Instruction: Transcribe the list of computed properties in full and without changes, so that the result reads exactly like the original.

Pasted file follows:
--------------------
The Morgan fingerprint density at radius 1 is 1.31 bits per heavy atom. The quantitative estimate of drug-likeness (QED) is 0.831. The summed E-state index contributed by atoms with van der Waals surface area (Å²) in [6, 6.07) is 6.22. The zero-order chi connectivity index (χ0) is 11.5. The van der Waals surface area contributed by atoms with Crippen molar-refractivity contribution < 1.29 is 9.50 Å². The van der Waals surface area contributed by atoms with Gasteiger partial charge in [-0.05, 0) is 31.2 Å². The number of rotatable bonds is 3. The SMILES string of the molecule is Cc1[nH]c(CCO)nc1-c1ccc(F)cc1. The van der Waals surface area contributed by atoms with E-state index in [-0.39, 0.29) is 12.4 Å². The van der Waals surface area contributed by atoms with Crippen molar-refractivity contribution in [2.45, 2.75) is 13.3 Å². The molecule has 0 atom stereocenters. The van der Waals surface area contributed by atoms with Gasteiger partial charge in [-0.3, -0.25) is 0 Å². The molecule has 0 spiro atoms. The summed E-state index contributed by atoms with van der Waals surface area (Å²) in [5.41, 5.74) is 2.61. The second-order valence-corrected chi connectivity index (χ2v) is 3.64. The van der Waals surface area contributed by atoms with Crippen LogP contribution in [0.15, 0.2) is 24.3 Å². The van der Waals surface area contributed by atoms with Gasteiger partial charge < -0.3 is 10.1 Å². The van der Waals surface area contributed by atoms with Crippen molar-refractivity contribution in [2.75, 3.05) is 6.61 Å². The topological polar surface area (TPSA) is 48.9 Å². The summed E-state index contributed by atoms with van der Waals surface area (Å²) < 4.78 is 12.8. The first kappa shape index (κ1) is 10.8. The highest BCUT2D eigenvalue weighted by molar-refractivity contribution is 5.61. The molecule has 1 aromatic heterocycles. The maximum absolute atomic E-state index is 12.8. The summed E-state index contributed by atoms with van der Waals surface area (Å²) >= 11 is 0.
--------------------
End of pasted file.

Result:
The Morgan fingerprint density at radius 1 is 1.31 bits per heavy atom. The quantitative estimate of drug-likeness (QED) is 0.831. The summed E-state index contributed by atoms with van der Waals surface area (Å²) in [6, 6.07) is 6.22. The zero-order chi connectivity index (χ0) is 11.5. The van der Waals surface area contributed by atoms with Crippen molar-refractivity contribution < 1.29 is 9.50 Å². The van der Waals surface area contributed by atoms with Gasteiger partial charge in [-0.05, 0) is 31.2 Å². The number of rotatable bonds is 3. The SMILES string of the molecule is Cc1[nH]c(CCO)nc1-c1ccc(F)cc1. The van der Waals surface area contributed by atoms with E-state index in [-0.39, 0.29) is 12.4 Å². The van der Waals surface area contributed by atoms with Crippen molar-refractivity contribution in [2.45, 2.75) is 13.3 Å². The molecule has 0 atom stereocenters. The van der Waals surface area contributed by atoms with Gasteiger partial charge in [-0.3, -0.25) is 0 Å². The molecule has 0 spiro atoms. The summed E-state index contributed by atoms with van der Waals surface area (Å²) in [5.41, 5.74) is 2.61. The second-order valence-corrected chi connectivity index (χ2v) is 3.64. The van der Waals surface area contributed by atoms with Crippen LogP contribution in [0.15, 0.2) is 24.3 Å². The van der Waals surface area contributed by atoms with Gasteiger partial charge < -0.3 is 10.1 Å². The van der Waals surface area contributed by atoms with Crippen molar-refractivity contribution in [2.75, 3.05) is 6.61 Å². The topological polar surface area (TPSA) is 48.9 Å². The summed E-state index contributed by atoms with van der Waals surface area (Å²) < 4.78 is 12.8. The first kappa shape index (κ1) is 10.8. The highest BCUT2D eigenvalue weighted by molar-refractivity contribution is 5.61. The molecule has 1 aromatic heterocycles. The maximum absolute atomic E-state index is 12.8. The summed E-state index contributed by atoms with van der Waals surface area (Å²) >= 11 is 0.